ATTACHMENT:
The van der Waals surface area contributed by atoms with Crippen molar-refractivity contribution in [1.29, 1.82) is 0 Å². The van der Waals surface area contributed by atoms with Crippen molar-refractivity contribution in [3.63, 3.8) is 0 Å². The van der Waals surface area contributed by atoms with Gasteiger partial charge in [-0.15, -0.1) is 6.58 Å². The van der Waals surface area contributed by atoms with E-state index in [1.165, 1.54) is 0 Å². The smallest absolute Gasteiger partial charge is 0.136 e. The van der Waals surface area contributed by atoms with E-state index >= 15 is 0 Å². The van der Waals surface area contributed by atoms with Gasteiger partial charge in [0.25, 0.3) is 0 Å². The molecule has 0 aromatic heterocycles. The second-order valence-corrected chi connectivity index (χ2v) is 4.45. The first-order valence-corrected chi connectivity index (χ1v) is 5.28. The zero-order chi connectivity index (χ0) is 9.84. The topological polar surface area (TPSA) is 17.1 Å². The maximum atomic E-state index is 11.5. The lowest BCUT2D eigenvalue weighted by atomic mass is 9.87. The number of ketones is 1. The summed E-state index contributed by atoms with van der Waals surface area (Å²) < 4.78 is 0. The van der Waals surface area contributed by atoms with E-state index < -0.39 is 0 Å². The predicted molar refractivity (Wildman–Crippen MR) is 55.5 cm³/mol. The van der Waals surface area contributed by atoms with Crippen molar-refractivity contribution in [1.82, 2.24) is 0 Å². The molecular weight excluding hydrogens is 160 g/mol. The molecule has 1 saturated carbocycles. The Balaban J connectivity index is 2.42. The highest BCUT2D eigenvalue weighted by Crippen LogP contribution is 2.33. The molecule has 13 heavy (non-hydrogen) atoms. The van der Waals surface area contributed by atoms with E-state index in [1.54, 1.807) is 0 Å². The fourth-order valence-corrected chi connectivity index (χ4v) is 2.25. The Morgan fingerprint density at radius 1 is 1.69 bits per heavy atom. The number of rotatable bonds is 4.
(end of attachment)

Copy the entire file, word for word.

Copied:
The van der Waals surface area contributed by atoms with Crippen molar-refractivity contribution in [1.29, 1.82) is 0 Å². The van der Waals surface area contributed by atoms with Crippen molar-refractivity contribution in [3.63, 3.8) is 0 Å². The van der Waals surface area contributed by atoms with Gasteiger partial charge in [-0.15, -0.1) is 6.58 Å². The van der Waals surface area contributed by atoms with E-state index in [1.165, 1.54) is 0 Å². The smallest absolute Gasteiger partial charge is 0.136 e. The van der Waals surface area contributed by atoms with E-state index >= 15 is 0 Å². The van der Waals surface area contributed by atoms with Gasteiger partial charge in [0.25, 0.3) is 0 Å². The molecule has 0 aromatic heterocycles. The second-order valence-corrected chi connectivity index (χ2v) is 4.45. The first-order valence-corrected chi connectivity index (χ1v) is 5.28. The zero-order chi connectivity index (χ0) is 9.84. The topological polar surface area (TPSA) is 17.1 Å². The maximum atomic E-state index is 11.5. The lowest BCUT2D eigenvalue weighted by atomic mass is 9.87. The number of ketones is 1. The summed E-state index contributed by atoms with van der Waals surface area (Å²) < 4.78 is 0. The van der Waals surface area contributed by atoms with E-state index < -0.39 is 0 Å². The predicted molar refractivity (Wildman–Crippen MR) is 55.5 cm³/mol. The van der Waals surface area contributed by atoms with Crippen molar-refractivity contribution in [1.82, 2.24) is 0 Å². The molecular weight excluding hydrogens is 160 g/mol. The molecule has 1 saturated carbocycles. The Balaban J connectivity index is 2.42. The highest BCUT2D eigenvalue weighted by Crippen LogP contribution is 2.33. The molecule has 13 heavy (non-hydrogen) atoms. The van der Waals surface area contributed by atoms with E-state index in [1.54, 1.807) is 0 Å². The fourth-order valence-corrected chi connectivity index (χ4v) is 2.25. The Morgan fingerprint density at radius 1 is 1.69 bits per heavy atom. The number of rotatable bonds is 4.